Furthermore, there are a few big no-no’s to keep in mind while your tattoo is healing:
- Don’t Pick or Peel – Unless you want a flaky and dull tattoo, do not pick or scratch at the peel. The scabs need to fall on their own.
- Don’t Shave or Wax – Using a razor or wax on the skin trying to recover through peeling can seriously damage your skin and distort the tattoo.
- Don’t Rub the Tattoo – You shouldn’t rub your tattoo – with anything. Wearing loose clothes is recommended to keep the material from irritating the skin. If the area is wet, dab dry it to avoid pulling off the scab layer.
- Don’t Soak the Tattoo – For the first few weeks, treat your tattoo like a new piercing. It shouldn’t be soaked or kept underwater for long.
What Is The Dry-Healing Method?
Essentially, dry-healing follows the same aftercare steps you should take after getting a new tattoo, with the only difference being that you don’t use ointments or creams, instead just letting it heal in the open air.
Moisturizing Vs. Dry-Healing Your Tattoos
Ultimately, there are benefits and problems with both the dry-healing method and using moisturizers.
|Wrong products can result in a reaction that slows the healing process.||No products used.|
|Limits amount of cracking and peeling.||Excess cracking and scabbing can occur.|
|Lubricates skin and eases any itching sensations.||It can result in a very itchy or burning feeling due to the dryness of the skin.|
Having said this, different skin types will heal better with different methods. If you have relatively dry skin, then it may be best you follow the moisturizing approach, and if you have more oily skin, then the dry method may be better suited for you.
Although moisturizing a peeling tattoo is the recommended action, whether you choose to moisturize or use the dry-healing method is up to you. Discuss your options with your artist to determine which may work best for you. Additionally, if you see that one method isn’t working well, feel free to switch over and try the other.
Some of my favorite designs, tattoo books, and aftercare products, selected for you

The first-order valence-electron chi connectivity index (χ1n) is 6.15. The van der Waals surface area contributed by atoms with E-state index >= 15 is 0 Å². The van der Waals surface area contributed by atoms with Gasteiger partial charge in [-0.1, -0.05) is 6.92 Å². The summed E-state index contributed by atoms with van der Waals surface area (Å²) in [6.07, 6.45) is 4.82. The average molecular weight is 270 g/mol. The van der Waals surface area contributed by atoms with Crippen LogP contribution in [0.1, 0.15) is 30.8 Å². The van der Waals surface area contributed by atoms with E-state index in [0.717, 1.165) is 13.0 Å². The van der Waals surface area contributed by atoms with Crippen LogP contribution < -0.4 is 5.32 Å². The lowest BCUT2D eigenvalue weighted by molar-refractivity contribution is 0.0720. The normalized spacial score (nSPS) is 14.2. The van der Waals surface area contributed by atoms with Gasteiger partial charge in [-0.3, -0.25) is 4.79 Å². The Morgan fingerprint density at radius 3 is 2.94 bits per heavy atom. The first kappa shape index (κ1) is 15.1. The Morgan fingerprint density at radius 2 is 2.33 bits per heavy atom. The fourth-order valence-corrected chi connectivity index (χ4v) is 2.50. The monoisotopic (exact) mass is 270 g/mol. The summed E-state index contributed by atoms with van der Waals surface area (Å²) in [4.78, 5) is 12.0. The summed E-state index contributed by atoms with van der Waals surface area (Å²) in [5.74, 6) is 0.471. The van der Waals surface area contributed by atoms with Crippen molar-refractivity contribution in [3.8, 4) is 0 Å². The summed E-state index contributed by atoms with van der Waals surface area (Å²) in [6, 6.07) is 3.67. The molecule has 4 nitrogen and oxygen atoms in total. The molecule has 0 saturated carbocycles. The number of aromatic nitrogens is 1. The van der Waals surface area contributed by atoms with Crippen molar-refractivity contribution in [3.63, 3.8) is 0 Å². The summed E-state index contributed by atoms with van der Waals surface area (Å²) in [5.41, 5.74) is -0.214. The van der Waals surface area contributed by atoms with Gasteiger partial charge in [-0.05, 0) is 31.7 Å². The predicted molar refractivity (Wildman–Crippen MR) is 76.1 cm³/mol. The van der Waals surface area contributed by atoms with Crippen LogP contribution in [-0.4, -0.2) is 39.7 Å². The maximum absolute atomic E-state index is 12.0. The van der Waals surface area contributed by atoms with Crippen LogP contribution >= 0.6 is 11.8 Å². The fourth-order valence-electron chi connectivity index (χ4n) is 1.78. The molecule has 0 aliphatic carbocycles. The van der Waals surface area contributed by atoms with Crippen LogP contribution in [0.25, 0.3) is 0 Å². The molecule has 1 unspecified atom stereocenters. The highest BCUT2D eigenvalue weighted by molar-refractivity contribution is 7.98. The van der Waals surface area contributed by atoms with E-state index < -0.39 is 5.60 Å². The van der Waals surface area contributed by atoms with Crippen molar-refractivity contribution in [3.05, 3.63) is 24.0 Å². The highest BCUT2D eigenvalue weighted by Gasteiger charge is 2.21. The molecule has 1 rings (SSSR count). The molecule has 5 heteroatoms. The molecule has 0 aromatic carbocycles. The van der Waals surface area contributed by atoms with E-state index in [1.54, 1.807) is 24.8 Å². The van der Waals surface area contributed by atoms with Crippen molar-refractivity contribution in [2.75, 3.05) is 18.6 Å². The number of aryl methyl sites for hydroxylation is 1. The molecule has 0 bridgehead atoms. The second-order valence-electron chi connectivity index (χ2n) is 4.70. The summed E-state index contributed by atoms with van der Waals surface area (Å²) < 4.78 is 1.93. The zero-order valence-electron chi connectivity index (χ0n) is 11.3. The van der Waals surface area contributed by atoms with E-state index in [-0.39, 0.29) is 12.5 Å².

Thank you for reading my article, I hope that you have found it helpful. If you would have trouble finding ideas for your tattoo, wonder what is meaning of design that you have found or what to buy for aftercare, to make sure that your tattoo will be healing quickly and easily, here are some of my favorite products in one place, hope that this will also help.
Design and tattoo ideas
For some ideas you can have a look at those 3 books with hundreds of designs that I use with my clients, they are available on Amazon for Kindle or in classic, paper version (links below):
- Great Book of Tattoo Designs, Revised Edition: More than 500 Body Art Designs (Fox Chapel Publishing) Fantasy, Celtic, Floral, Wildlife, and Symbol Designs for the Skin by Lora Irish
- The Big Book of Small Tattoos – Vol.1: 400 small original tattoos for women and men by Roberto Gemori
- Tiny Tattoos: Over 1,000 Small Inspirational Artworks by Rebecca Vincent.
If you would like to read more about the meaning of different tattoo styles and designs before you will decide what you would like to have, I can recommend a book that was really useful for me when I was starting my tattoo adventure – it’s “Conscious Ink: The Hidden Meaning of Tattoos” by Lisa Barretta (through the link you can find it on Amazon for around $10).
The skin at the tattoo site often dries out. To prevent it and speed up healing for my clients, I usually recommend one of those tattoo aftercare balms (you can find them on Amazon):